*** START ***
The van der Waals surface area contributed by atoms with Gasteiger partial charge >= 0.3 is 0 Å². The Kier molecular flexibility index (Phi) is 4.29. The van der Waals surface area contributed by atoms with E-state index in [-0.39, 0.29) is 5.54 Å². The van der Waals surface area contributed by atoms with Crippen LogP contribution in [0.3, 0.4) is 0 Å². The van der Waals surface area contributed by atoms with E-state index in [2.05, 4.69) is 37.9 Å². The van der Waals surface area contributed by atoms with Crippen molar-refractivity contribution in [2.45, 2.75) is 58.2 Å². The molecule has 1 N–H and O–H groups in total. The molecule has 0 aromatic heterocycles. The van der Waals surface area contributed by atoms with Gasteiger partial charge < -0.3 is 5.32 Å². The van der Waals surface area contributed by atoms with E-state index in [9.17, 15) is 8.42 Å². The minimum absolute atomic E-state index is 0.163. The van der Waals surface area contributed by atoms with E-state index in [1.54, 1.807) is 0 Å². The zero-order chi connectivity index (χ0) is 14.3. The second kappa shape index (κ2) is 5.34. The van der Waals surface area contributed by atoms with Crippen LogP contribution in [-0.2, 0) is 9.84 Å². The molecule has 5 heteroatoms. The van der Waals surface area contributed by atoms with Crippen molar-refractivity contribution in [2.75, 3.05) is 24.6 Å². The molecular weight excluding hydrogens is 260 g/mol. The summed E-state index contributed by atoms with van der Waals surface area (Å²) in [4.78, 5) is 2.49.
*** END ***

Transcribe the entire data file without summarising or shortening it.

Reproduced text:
The van der Waals surface area contributed by atoms with Gasteiger partial charge >= 0.3 is 0 Å². The Kier molecular flexibility index (Phi) is 4.29. The van der Waals surface area contributed by atoms with E-state index in [-0.39, 0.29) is 5.54 Å². The van der Waals surface area contributed by atoms with Crippen LogP contribution in [0.3, 0.4) is 0 Å². The van der Waals surface area contributed by atoms with E-state index in [2.05, 4.69) is 37.9 Å². The van der Waals surface area contributed by atoms with Crippen molar-refractivity contribution in [2.45, 2.75) is 58.2 Å². The molecule has 1 N–H and O–H groups in total. The molecule has 0 aromatic heterocycles. The van der Waals surface area contributed by atoms with Gasteiger partial charge < -0.3 is 5.32 Å². The van der Waals surface area contributed by atoms with E-state index in [9.17, 15) is 8.42 Å². The minimum absolute atomic E-state index is 0.163. The van der Waals surface area contributed by atoms with E-state index in [1.54, 1.807) is 0 Å². The zero-order chi connectivity index (χ0) is 14.3. The second kappa shape index (κ2) is 5.34. The van der Waals surface area contributed by atoms with Crippen LogP contribution in [-0.2, 0) is 9.84 Å². The molecule has 5 heteroatoms. The van der Waals surface area contributed by atoms with Crippen molar-refractivity contribution in [2.75, 3.05) is 24.6 Å². The molecular weight excluding hydrogens is 260 g/mol. The summed E-state index contributed by atoms with van der Waals surface area (Å²) in [4.78, 5) is 2.49.